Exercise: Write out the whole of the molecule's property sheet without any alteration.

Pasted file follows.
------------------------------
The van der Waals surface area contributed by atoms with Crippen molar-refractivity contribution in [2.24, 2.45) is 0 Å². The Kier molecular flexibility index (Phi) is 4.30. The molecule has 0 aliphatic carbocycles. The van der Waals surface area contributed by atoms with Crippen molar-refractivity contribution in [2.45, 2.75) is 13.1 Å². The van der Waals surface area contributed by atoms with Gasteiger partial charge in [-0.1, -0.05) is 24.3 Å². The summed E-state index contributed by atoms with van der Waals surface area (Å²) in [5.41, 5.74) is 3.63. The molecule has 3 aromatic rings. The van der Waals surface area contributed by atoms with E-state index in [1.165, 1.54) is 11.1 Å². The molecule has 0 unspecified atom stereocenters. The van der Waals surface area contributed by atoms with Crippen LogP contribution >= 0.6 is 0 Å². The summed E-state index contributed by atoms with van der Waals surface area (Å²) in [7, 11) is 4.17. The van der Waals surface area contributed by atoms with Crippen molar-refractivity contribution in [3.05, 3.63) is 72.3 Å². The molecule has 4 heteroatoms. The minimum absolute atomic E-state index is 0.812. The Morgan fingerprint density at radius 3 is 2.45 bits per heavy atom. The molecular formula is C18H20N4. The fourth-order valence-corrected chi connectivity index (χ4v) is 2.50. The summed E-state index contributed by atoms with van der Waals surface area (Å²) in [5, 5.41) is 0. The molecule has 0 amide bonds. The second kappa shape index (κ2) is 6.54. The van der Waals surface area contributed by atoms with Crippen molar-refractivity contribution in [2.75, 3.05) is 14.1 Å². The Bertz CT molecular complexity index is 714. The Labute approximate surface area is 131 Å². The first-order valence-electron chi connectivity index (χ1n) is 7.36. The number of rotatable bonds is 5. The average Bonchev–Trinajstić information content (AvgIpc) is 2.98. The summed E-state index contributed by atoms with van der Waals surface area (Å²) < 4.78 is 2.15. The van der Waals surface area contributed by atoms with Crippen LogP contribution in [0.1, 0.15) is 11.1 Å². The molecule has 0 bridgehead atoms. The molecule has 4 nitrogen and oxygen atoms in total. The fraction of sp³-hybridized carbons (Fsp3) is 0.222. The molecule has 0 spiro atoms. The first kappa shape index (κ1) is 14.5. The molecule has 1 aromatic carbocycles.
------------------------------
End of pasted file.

The van der Waals surface area contributed by atoms with Crippen molar-refractivity contribution in [2.24, 2.45) is 0 Å². The Kier molecular flexibility index (Phi) is 4.30. The molecule has 0 aliphatic carbocycles. The van der Waals surface area contributed by atoms with Crippen molar-refractivity contribution in [2.45, 2.75) is 13.1 Å². The van der Waals surface area contributed by atoms with Gasteiger partial charge in [-0.1, -0.05) is 24.3 Å². The summed E-state index contributed by atoms with van der Waals surface area (Å²) in [5.41, 5.74) is 3.63. The molecule has 3 aromatic rings. The van der Waals surface area contributed by atoms with E-state index in [1.165, 1.54) is 11.1 Å². The molecule has 0 unspecified atom stereocenters. The van der Waals surface area contributed by atoms with Crippen LogP contribution >= 0.6 is 0 Å². The summed E-state index contributed by atoms with van der Waals surface area (Å²) in [7, 11) is 4.17. The van der Waals surface area contributed by atoms with Crippen molar-refractivity contribution in [3.05, 3.63) is 72.3 Å². The molecule has 4 heteroatoms. The minimum absolute atomic E-state index is 0.812. The Morgan fingerprint density at radius 3 is 2.45 bits per heavy atom. The molecular formula is C18H20N4. The fourth-order valence-corrected chi connectivity index (χ4v) is 2.50. The summed E-state index contributed by atoms with van der Waals surface area (Å²) in [5, 5.41) is 0. The molecule has 0 amide bonds. The second kappa shape index (κ2) is 6.54. The van der Waals surface area contributed by atoms with Crippen molar-refractivity contribution in [2.75, 3.05) is 14.1 Å². The Bertz CT molecular complexity index is 714. The Labute approximate surface area is 131 Å². The first-order valence-electron chi connectivity index (χ1n) is 7.36. The number of rotatable bonds is 5. The average Bonchev–Trinajstić information content (AvgIpc) is 2.98. The summed E-state index contributed by atoms with van der Waals surface area (Å²) < 4.78 is 2.15. The van der Waals surface area contributed by atoms with Crippen LogP contribution in [0.1, 0.15) is 11.1 Å². The molecule has 0 bridgehead atoms. The molecule has 4 nitrogen and oxygen atoms in total. The fraction of sp³-hybridized carbons (Fsp3) is 0.222. The molecule has 0 spiro atoms. The first kappa shape index (κ1) is 14.5. The molecule has 1 aromatic carbocycles.